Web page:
What to Say to Somebody Who Thinks Libraries Are Passe
Kniffel, Leonard, American Libraries
It's happened to me three times in one month, most recently on a bus in Guangzhou, China, where a tour guide asked in all sincerity, "Do you think there will be much need for libraries in the future, now that we have computers?"
I've practiced my "astonished gaze" approach enough now to know that it works best when accompanied by the question, "Have you been to a library lately?" But I knew it wasn't going to work in China, where library service in general seems at least 20 years behind what it is in the United States (see report on p. 58-61).
The question elicited moans and groans from the bus full of youth-services delegates on a five-city People to People exchange tour of libraries in the world's most populous nation. "They will be more essential than ever," one librarian replied.
The young man did not seem convinced, for clearly his concept of libraries was based on what he'd experienced in a national library system based largely on the notion that book warehousing is the primary function of libraries.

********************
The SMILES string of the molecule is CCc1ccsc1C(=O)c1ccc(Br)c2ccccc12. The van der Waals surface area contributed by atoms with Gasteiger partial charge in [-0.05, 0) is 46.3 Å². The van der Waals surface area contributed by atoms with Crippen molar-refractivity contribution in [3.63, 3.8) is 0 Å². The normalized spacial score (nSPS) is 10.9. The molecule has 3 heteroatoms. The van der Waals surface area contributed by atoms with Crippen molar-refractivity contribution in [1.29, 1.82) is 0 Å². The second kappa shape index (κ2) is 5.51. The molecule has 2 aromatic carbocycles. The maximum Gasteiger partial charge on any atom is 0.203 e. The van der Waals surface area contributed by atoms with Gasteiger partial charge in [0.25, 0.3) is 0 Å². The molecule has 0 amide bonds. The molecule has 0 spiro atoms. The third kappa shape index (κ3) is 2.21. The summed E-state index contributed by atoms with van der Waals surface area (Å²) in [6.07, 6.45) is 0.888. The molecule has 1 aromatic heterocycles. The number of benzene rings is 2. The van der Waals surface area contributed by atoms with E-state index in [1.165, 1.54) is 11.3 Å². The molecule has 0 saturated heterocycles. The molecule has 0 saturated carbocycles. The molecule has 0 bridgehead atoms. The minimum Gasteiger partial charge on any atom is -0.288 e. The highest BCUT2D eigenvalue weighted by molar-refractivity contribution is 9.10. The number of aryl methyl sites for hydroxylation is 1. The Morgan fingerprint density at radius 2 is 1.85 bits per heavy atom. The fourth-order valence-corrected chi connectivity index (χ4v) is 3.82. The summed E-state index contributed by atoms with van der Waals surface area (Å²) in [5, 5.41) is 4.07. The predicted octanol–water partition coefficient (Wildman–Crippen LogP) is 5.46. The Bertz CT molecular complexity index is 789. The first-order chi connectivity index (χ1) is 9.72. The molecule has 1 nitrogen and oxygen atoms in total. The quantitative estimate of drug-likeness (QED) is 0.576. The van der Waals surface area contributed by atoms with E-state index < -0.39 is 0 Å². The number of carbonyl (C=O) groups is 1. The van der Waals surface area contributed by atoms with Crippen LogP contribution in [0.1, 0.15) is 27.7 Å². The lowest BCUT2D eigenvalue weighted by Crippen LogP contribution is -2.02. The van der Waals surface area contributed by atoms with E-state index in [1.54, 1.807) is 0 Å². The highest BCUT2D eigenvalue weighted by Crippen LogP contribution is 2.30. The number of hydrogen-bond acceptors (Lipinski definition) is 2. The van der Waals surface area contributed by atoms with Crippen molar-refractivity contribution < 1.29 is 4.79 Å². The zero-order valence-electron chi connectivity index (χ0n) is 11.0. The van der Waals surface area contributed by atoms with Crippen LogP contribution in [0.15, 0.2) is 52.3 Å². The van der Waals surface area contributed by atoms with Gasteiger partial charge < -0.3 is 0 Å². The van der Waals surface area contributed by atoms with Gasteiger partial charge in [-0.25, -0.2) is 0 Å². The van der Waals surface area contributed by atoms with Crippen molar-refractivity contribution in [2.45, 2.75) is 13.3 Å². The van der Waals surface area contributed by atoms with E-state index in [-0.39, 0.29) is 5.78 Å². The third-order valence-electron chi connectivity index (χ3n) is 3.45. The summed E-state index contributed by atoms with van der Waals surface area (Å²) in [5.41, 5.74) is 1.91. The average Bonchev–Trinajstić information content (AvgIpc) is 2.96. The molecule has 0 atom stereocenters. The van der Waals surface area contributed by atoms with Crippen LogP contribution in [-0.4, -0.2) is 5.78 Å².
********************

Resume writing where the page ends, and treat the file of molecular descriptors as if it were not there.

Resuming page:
The guide went on with his spiel about getting around in his city, about how efficient transportation was but how complex getting from one place to another could be. He talked about what was important to see and what could be skipped. He emphasized his role as a guide to the complicated maze of sights and sounds that make up his city.
I had him right where I wanted him. "So," I said, "you are beginning to
understand librarians. What you do is very much like what we do. We are guides in the world of information, just as you are a guide to Guangzhou."
The guide laughed. "You got me there," he said. "I think I'm beginning to understand." My colleagues applauded.
Try using one
Asking such doubters if they've used a library recently is often not enough to convince them of the foolishness of their question. To those who say yes, I've tried following up with, "But have you been to a good one? You know, where they offer all the books you can read, movies, CDs, programs, exhibits, meeting rooms, and Internet access, all free of charge."
What really troubles me about the question is not so much the shallowness of it but how dangerous it is. …